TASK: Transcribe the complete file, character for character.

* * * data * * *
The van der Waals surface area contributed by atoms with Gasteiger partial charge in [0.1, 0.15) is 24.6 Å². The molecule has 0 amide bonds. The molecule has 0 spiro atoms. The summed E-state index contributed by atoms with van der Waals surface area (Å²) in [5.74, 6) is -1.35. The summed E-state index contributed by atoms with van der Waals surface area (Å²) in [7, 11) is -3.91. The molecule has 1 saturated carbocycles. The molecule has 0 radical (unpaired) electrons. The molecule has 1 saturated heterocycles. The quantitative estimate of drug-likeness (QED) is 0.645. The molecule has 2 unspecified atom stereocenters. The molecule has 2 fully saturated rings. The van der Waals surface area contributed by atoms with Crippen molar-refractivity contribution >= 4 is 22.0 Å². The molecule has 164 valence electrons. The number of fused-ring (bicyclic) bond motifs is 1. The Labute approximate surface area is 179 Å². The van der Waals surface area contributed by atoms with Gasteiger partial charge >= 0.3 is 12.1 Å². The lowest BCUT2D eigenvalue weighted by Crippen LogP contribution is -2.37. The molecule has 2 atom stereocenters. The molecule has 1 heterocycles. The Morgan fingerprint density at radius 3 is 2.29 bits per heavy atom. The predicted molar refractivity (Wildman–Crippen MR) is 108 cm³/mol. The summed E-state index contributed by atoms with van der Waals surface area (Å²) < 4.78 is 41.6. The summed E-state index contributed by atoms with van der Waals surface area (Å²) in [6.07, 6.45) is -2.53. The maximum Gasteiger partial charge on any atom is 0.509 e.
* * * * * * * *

The van der Waals surface area contributed by atoms with Gasteiger partial charge in [0.1, 0.15) is 24.6 Å². The molecule has 0 amide bonds. The molecule has 0 spiro atoms. The summed E-state index contributed by atoms with van der Waals surface area (Å²) in [5.74, 6) is -1.35. The summed E-state index contributed by atoms with van der Waals surface area (Å²) in [7, 11) is -3.91. The molecule has 1 saturated carbocycles. The molecule has 0 radical (unpaired) electrons. The molecule has 1 saturated heterocycles. The quantitative estimate of drug-likeness (QED) is 0.645. The molecule has 2 unspecified atom stereocenters. The molecule has 2 fully saturated rings. The van der Waals surface area contributed by atoms with Crippen molar-refractivity contribution >= 4 is 22.0 Å². The molecule has 164 valence electrons. The number of fused-ring (bicyclic) bond motifs is 1. The Labute approximate surface area is 179 Å². The van der Waals surface area contributed by atoms with Gasteiger partial charge >= 0.3 is 12.1 Å². The lowest BCUT2D eigenvalue weighted by Crippen LogP contribution is -2.37. The molecule has 2 atom stereocenters. The molecule has 1 heterocycles. The Morgan fingerprint density at radius 3 is 2.29 bits per heavy atom. The predicted molar refractivity (Wildman–Crippen MR) is 108 cm³/mol. The summed E-state index contributed by atoms with van der Waals surface area (Å²) < 4.78 is 41.6. The summed E-state index contributed by atoms with van der Waals surface area (Å²) in [6.07, 6.45) is -2.53. The maximum Gasteiger partial charge on any atom is 0.509 e.